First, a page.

Since for-profit colleges typically rely heavily on Title IV Funds—recall the HELP Committee’s finding that nearly 80 percent of for-profit college revenues come from Title IV Funds—the Gainful Employment Regulation could potentially put for-profit programs out of business for failing to deliver adequate student outcomes.

Continued enforcement actions by the attorneys general and more stringent regulations from the DOE have the potential to secure the higher education marketplace. Safer educational opportunities will allow veterans returning from active duty to take advantage of their military benefits without worrying about the pitfalls posed by certain for-profit colleges. Securing these opportunities will afford veterans a greater ability to rejoin the workforce and ease the difficult transition from active duty.

[1] Veterans’ Employment Challenges: Perceptions and Experiences of Transitioning from Military to Civilian Life, Prudential, 4 (2012),

[2] Id., at 4.

[3] Id.

[4] Id.

[5] Id.

[6] See id.

[7] The Post-9/11 GI Bill provides up to 36 months’ worth of tuition and fee payments to veterans who have served on active duty since Sept. 11, 2001. Post-9/11 GI Bill: It’s Your Future, Veterans Benefits Administration (May 2012), Veterans may also be eligible for housing assistance and additional stipends under the bill. Education and Training, U.S. Department of Veterans Affairs (Dec. 11, 2013),

[8] For Profit Higher Education: The Failure to Safeguard the Federal Investment and Ensure Student Success, U.S. Senate Health, Education, Labor and Pensions Committee, 3-4 (July 20, 2013), [hereinafter “HELP Report”].

[9] Id.,at 1.

[10] Id.

[11] Id., at 3.

[12] Id.

[13] Id., at 6.

[14] See id.,at 55.

[15] Stephanie Simon & Caitlin Emma, Barack Obama Cracks Down on For-Profit Colleges, Politico (March 13, 2014),

[16] HELP Report, supra note 8, at 120-121.

[17] Id., at 1.

[18] Id., at 52.

[19] Id., at 2, 5.

[20] Id., at 1, 5.

[21] Id., at 3-4.

[22] Id., at 4. These lead generators are websites often featuring military-inspired imagery and language to draw in veterans. They purport to advise veterans on potential educational opportunities, but in reality they are gathering information on users to sell to for-profit colleges for recruitment purposes.

[23] HELP Report, supra note 8, at 4.

[24] Id., at 2.

[25] See Ass'n of Private Colleges & Univs. v. Duncan, 870 F. Supp. 2d 133, 152 (D.D.C. 2012) (explaining 20 U.S.C. ¿ 1094(a)(24)).

[26] HELP Report, supra note 8, at 8.

[27] A.G. Schneiderman Announces Groundbreaking $10.25 Million Dollar Settlement With For-Profit Education Company That Inflated Job Placement Rates To Attract Students, New York State Office of the Attorney General (Aug. 19, 2013),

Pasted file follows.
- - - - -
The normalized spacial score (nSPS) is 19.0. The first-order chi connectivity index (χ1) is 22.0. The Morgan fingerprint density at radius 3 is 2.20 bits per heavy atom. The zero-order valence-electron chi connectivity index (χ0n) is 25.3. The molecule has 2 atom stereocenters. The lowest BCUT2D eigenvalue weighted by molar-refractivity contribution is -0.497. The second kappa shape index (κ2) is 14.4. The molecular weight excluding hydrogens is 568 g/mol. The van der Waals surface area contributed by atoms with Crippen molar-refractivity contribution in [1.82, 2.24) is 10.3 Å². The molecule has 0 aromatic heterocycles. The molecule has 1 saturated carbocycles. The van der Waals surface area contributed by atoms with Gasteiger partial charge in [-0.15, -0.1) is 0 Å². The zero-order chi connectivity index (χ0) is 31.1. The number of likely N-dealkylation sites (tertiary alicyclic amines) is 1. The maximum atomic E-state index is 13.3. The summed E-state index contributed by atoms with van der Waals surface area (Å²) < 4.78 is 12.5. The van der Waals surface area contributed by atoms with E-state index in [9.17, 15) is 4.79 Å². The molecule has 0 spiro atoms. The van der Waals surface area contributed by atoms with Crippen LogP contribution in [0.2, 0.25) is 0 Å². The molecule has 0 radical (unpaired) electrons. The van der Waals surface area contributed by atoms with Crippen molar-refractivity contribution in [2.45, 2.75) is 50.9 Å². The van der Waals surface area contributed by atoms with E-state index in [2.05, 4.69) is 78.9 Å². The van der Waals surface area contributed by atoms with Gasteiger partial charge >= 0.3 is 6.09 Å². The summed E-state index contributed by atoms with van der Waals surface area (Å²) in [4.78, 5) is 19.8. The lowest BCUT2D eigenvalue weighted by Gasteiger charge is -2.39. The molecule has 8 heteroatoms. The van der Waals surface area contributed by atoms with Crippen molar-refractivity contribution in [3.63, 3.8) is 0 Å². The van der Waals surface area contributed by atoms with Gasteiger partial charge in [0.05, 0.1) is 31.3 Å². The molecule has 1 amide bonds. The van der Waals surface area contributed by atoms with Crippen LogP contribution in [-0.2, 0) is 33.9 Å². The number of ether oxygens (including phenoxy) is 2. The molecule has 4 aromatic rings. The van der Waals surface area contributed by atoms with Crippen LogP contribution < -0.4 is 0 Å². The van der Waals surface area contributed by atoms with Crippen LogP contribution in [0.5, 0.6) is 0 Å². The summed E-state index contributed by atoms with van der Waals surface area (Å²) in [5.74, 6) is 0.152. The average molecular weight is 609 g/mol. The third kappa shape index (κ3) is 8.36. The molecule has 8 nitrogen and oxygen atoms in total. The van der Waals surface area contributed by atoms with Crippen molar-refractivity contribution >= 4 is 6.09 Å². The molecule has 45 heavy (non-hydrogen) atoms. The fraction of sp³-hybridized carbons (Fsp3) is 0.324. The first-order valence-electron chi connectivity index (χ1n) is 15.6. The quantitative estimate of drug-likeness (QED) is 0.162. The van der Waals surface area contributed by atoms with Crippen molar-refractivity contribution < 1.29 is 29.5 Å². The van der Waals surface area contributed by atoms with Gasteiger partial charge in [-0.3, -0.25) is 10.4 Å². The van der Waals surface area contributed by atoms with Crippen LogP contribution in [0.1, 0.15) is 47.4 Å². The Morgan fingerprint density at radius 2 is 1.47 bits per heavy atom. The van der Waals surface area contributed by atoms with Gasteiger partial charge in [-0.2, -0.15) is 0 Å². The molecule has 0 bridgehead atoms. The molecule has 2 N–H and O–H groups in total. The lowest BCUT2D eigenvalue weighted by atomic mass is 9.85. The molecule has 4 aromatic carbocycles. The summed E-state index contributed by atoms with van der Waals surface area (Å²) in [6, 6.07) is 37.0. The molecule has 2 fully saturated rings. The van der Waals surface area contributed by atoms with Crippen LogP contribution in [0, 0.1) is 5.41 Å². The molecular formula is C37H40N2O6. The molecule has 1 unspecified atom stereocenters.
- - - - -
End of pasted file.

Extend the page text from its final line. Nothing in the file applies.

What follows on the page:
[28] Attorney General Announces $4.5 Million Settlement with Westwood College to Address Deceptive Business Practices, State of Colorado Attorney General (March 14, 2012),

[29] Attorney General Conway Announces Win for Veterans against Predatory Practices, Kentucky.Gov (June 27, 2013),

[30] See, e.g., For-profit Schools Hit with Lawsuits, Subpoenas, NavyTimes (March 5, 2014),

[31] Program Integrity: Gainful Employment, 79 Fed. Reg. 16426 (proposed March 25, 2014). In particular, the DOE cited concerns that some for-profit college programs are not training students in the skills they need to obtain and maintain jobs in the occupation for which the program purports to provide training, are providing training for an occupation for which low wages do not justify program costs, and are experiencing a high number of withdrawals, often leading to default.

[32] Id.

[33] Id., at 16427.

[34] Id. A program is in failing status when graduates’ loan repayments account for over 30% of discretionary earnings or 12% of gross earnings. A program is “in the zone” when graduates’ loan repayments account for over 20% but less than 30% of discretionary earnings or over 8% but less than 12% of gross earnings. A program would lose its eligibility for Title IV Funds if it is in failing status for two out of three consecutive years or it is “in the zone” for four consecutive years.

[35] 79 Fed. Reg. at 16427. Under the proposed regulation, a program would lose eligibility for Title IV Funds if its former students default at a rate of 30% or greater for three consecutive years.

[36] Ass'n of Private Colleges & Univs., 870 F. Supp. 2d at 154 (“The debt repayment standard [. . .] was not based upon any facts at all. No expert study or industry standard suggested that the rate selected by the Department would appropriately measure whether a particular program adequately prepared its students. Instead, the Department simply explained that the chosen rate would identify the worst-performing quarter of programs. Why the bottom quarter? Because failing fewer programs would suggest that the test was not ‘meaningful’ while failing more would make for too large a ‘subset of programs that could potentially lose eligibility.’ [. . .] That this explanation could be used to justify any rate at all demonstrates its arbitrariness.”) (internal citations omitted).